Sims argues that generic burglary's "building or structure" element does not encompass vehicles and thus that the Arkansas residential burglary statute is broader than generic burglary. Relying on United States v. Lamb, 847 F.3d 928 (8th Cir. 2017) (stating that a Wisconsin statute covering burglary of motor homes, among other things, is broader than generic burglary) and several Supreme Court cases, see, e.g., Shepard v. United States, 544 U.S. 13, 15-16 (2005) (specifying that the ACCA "makes burglary a violent felony only if committed in a building or enclosed space ('generic burglary'), not in a boat or motor vehicle"); Mathis, 136 S.Ct. at 2250 (concluding that an Iowa burglary statute was non-generic because it "reaches . . . land, water, or air vehicle[s]"), we agreed that the Arkansas residential burglary statute is not a violent felony under the categorical approach and vacated his sentence. Sims, 854 F.3d at 1039-40.

         But the Supreme Court granted certiorari in Sims's case and a companion case from the Sixth Circuit, see United States v. Stitt, 860 F.3d 854 (6th Cir. 2017) (en banc), cert. granted, 138 S.Ct. 1592 (2018), and held that "burglary of a structure or vehicle that has been adapted or is customarily used for overnight accommodation" qualifies as generic burglary, Stitt, 139. S.Ct. at 403-04. This resolved the companion Sixth Circuit case because the Tennessee burglary statute at issue applies to vehicles only if they are "designed or adapted for the overnight accommodation of persons." See Tenn. Code Ann. §§ 39-14-403(a), 39-14-401(1). But the Supreme Court did not address the additional prong of the Arkansas statute at issue in Sims's case prohibiting intrusions into a vehicle "[w]here any person lives." See Stitt, 139. S.Ct. at 407-08. Because the Supreme Court did not consider this additional language, the Court remanded for us to consider whether the fact that the Arkansas statute "might cover a car in which a homeless person occasionally sleeps" means that Sims's crime of conviction remains broader than generic burglary. Id. We review de novo the question of whether a conviction qualifies as a violent felony under the ACCA. United States v. Thornton, 766 F.3d 875, 878 (8th Cir. 2014).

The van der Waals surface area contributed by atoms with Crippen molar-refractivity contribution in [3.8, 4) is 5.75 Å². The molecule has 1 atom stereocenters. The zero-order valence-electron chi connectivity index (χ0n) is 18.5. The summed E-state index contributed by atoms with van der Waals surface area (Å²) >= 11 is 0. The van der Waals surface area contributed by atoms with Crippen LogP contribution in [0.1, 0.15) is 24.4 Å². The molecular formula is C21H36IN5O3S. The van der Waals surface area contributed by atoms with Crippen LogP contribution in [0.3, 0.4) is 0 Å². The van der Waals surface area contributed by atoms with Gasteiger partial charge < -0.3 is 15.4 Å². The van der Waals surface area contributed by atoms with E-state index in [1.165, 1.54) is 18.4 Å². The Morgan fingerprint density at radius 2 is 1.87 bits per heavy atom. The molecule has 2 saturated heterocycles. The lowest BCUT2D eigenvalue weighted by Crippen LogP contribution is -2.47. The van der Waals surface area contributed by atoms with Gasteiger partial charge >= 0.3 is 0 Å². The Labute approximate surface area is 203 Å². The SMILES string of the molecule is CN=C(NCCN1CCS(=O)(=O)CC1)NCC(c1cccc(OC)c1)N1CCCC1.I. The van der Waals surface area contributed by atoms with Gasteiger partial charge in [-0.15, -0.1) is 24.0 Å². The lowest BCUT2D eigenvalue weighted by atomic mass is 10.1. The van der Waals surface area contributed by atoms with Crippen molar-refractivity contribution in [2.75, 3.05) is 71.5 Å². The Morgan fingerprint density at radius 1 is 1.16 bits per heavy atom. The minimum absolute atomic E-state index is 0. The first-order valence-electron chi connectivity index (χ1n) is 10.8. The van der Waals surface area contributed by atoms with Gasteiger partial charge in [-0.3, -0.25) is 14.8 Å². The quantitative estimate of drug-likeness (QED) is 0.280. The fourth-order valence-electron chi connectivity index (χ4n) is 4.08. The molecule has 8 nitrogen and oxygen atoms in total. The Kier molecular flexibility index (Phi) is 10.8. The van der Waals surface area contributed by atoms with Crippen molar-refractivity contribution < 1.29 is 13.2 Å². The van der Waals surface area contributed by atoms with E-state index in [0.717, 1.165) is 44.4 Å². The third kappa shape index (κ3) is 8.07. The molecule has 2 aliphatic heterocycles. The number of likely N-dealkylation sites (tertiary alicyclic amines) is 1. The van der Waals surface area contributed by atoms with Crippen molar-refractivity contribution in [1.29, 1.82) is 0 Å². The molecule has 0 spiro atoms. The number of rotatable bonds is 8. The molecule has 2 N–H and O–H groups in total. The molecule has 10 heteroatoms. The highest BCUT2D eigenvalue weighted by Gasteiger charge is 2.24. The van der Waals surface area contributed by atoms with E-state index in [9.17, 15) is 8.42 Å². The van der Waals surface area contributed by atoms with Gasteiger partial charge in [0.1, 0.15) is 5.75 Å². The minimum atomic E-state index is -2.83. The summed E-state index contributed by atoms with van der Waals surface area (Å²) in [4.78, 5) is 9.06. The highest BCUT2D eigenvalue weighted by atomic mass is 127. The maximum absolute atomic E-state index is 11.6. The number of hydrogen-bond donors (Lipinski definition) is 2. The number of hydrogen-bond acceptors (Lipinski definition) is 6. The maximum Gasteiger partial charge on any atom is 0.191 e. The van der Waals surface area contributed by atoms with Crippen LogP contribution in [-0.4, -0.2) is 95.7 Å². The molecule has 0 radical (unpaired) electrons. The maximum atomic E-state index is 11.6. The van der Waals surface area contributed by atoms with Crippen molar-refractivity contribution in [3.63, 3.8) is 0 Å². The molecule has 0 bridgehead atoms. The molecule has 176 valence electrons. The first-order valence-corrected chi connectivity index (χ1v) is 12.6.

The Supreme Court has emphasized that "a good rule of thumb for reading [its] decisions is that what they say and what they mean are one and the same." Mathis, 136 S.Ct. at 2254. Applying this rule of thumb here, we conclude that the Supreme Court's opinion in Stitt dictates that Arkansas burglary does "sufficiently match" generic burglary and qualifies as a violent felony.

         In holding that "burglary of a structure or vehicle that has been adapted or is customarily used for overnight accommodation" is generic burglary, the Court first considered "'the generic sense in which the term [was] used in the criminal codes of most States' at the time the [ACCA] was passed." Stitt, 139 S.Ct. at 406 (first alteration in original) (quoting Taylor, 495 U.S. at 598). In a supplemental letter brief, the Government points to the various state burglary laws at the time Congress passed the ACCA in 1986 and argues that Arkansas's residential burglary statute qualifies as generic burglary because a majority of states had similar laws. In addition, the Supreme Court's opinion in Stitt also relies on the definition of burglary in the Model Penal Code. Id. In his supplemental letter brief, Sims counters the Government's argument by pointing out that the Model Penal Code's definition of burglary includes "vehicles adapted for overnight accommodation" but "exclude[s] from burglary intrusions into . . . motor vehicles other than home trailers or mobile offices" even though "a person could sleep or conduct business in such a place." Model Penal Code § 221.1 cmt. (3)(b). Though the Model Penal Code lends support to Sims's view, we believe the Government has the better of this argument about the meaning of generic burglary at the time Congress passed the ACCA.